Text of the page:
Article 94. General provisions

1. Unless otherwise specified in this Convention, any provision is void if:

(a) It directly or indirectly excludes or limits the obligations of the carrier or a maritime performing party under this Convention;

(b) It directly or indirectly excludes or limits the liability of the carrier or a maritime performing party for breach of an obligation under this Convention; or

(c) It assigns a benefit of insurance of the goods in favour of the carrier or a person referred to in article 19.

[2. Unless otherwise specified in this Convention, any provision is void if:

(a) It directly or indirectly excludes, limits, [or increases] the obligations under chapter 8 of the shipper, consignor, consignee, controlling party, holder, or person referred to in article 34; or

(b) It directly or indirectly excludes, limits, [or increases] the liability of the shipper, consignor, consignee, controlling party, holder, or person referred to in article 34 for breach of any of their obligations under chapter 8.]

Article 95. Special rules for volume contracts

1. Notwithstanding article 94, if terms of a volume contract are subject to this Convention under article 9(3)(b), the volume contract may provide for greater or lesser duties, rights, obligations, and liabilities than those set forth in the Convention provided that the volume contract [is agreed to in writing or electronically], contains a prominent statement that it derogates from this Convention, and:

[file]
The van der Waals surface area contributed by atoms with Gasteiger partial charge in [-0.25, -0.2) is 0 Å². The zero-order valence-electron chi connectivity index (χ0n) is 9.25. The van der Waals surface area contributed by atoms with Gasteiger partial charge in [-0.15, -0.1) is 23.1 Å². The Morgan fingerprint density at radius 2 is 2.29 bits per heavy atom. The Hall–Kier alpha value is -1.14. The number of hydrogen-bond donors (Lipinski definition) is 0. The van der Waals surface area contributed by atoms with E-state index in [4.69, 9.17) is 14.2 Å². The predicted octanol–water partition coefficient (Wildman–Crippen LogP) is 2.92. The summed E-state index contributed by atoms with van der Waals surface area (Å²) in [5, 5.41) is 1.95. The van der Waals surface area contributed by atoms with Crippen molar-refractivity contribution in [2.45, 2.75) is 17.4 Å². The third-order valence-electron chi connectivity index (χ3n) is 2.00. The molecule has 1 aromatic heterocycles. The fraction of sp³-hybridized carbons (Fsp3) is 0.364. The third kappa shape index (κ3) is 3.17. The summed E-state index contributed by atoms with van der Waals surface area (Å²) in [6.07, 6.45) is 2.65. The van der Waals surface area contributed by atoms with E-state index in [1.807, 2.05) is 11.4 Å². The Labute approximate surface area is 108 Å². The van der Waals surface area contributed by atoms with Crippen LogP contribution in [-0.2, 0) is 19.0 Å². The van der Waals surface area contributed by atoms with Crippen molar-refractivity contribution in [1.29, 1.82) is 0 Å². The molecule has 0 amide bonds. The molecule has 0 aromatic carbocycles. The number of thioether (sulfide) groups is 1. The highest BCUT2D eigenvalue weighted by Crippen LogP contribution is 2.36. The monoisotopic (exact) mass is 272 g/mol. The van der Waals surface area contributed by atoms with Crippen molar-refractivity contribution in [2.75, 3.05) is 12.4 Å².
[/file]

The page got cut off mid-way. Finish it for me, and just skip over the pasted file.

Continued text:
(a) Is individually negotiated; or

(b) Prominently specifies the sections of the volume contract containing the derogations.

2. A derogation under paragraph 1 must be set forth in the contract and may not be incorporated by reference from another document.

3. A [carrier’s public schedule of prices and services,] transport document, electronic transport record, or similar document is not a volume contract under paragraph 1, but a volume contract may incorporate such documents by reference as terms of the contract.

4. The right of derogation under this article applies to the terms that regulate shipments under the volume contract to the extent these terms are subject to this Convention under article 9(3)(a).

5. Paragraph 1 is not applicable to:

(a) Obligations stipulated in article 16(1)(a) and (b) [and liability arising from the breach thereof or limitation of that liability];

[(b) Rights and obligations stipulated in articles, [28], [29], [30], [33] and [66] [and the liability arising from the breach thereof]].

6. Paragraph 1 applies:

(a) Between the carrier and the shipper;

(b) Between the carrier and any other party that has expressly consented [in writing or electronically] to be bound by the terms of the volume contract that derogate from this Convention. [The express consent must demonstrate that the consenting party received a notice that prominently states that the volume contract derogates from this Convention and the consent shall not be set forth in a [carrier’s public schedule of prices and services,] transport document, or electronic transport record. The burden is on the carrier to prove that the conditions for derogation have been fulfilled.]